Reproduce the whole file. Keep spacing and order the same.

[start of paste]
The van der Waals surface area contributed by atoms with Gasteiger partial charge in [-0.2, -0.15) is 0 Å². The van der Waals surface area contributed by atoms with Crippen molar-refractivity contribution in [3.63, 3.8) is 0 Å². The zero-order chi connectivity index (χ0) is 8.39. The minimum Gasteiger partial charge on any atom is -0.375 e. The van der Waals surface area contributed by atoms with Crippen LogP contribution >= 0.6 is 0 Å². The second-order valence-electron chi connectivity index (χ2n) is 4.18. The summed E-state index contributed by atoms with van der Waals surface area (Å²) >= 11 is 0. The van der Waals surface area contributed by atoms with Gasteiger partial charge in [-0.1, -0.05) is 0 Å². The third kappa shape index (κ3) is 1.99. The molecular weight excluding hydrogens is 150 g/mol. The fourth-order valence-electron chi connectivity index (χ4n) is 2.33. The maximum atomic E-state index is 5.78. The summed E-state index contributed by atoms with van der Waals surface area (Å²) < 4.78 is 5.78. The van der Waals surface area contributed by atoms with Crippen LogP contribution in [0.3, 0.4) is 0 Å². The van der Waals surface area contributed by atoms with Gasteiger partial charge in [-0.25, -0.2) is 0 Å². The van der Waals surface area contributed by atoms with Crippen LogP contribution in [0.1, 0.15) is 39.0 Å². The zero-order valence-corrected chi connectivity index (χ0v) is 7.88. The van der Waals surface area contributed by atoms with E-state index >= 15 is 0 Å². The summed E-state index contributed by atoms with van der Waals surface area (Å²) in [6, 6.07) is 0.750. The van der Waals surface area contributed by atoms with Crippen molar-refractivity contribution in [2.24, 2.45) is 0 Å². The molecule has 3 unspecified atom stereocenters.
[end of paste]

The van der Waals surface area contributed by atoms with Gasteiger partial charge in [-0.2, -0.15) is 0 Å². The van der Waals surface area contributed by atoms with Crippen molar-refractivity contribution in [3.63, 3.8) is 0 Å². The zero-order chi connectivity index (χ0) is 8.39. The minimum Gasteiger partial charge on any atom is -0.375 e. The van der Waals surface area contributed by atoms with Crippen LogP contribution >= 0.6 is 0 Å². The second-order valence-electron chi connectivity index (χ2n) is 4.18. The summed E-state index contributed by atoms with van der Waals surface area (Å²) >= 11 is 0. The van der Waals surface area contributed by atoms with Gasteiger partial charge in [-0.1, -0.05) is 0 Å². The third kappa shape index (κ3) is 1.99. The molecular weight excluding hydrogens is 150 g/mol. The fourth-order valence-electron chi connectivity index (χ4n) is 2.33. The maximum atomic E-state index is 5.78. The summed E-state index contributed by atoms with van der Waals surface area (Å²) < 4.78 is 5.78. The van der Waals surface area contributed by atoms with Crippen LogP contribution in [0.3, 0.4) is 0 Å². The van der Waals surface area contributed by atoms with Gasteiger partial charge in [-0.25, -0.2) is 0 Å². The van der Waals surface area contributed by atoms with Crippen LogP contribution in [0.1, 0.15) is 39.0 Å². The zero-order valence-corrected chi connectivity index (χ0v) is 7.88. The van der Waals surface area contributed by atoms with E-state index >= 15 is 0 Å². The summed E-state index contributed by atoms with van der Waals surface area (Å²) in [6, 6.07) is 0.750. The van der Waals surface area contributed by atoms with Crippen molar-refractivity contribution in [2.24, 2.45) is 0 Å². The molecule has 3 unspecified atom stereocenters.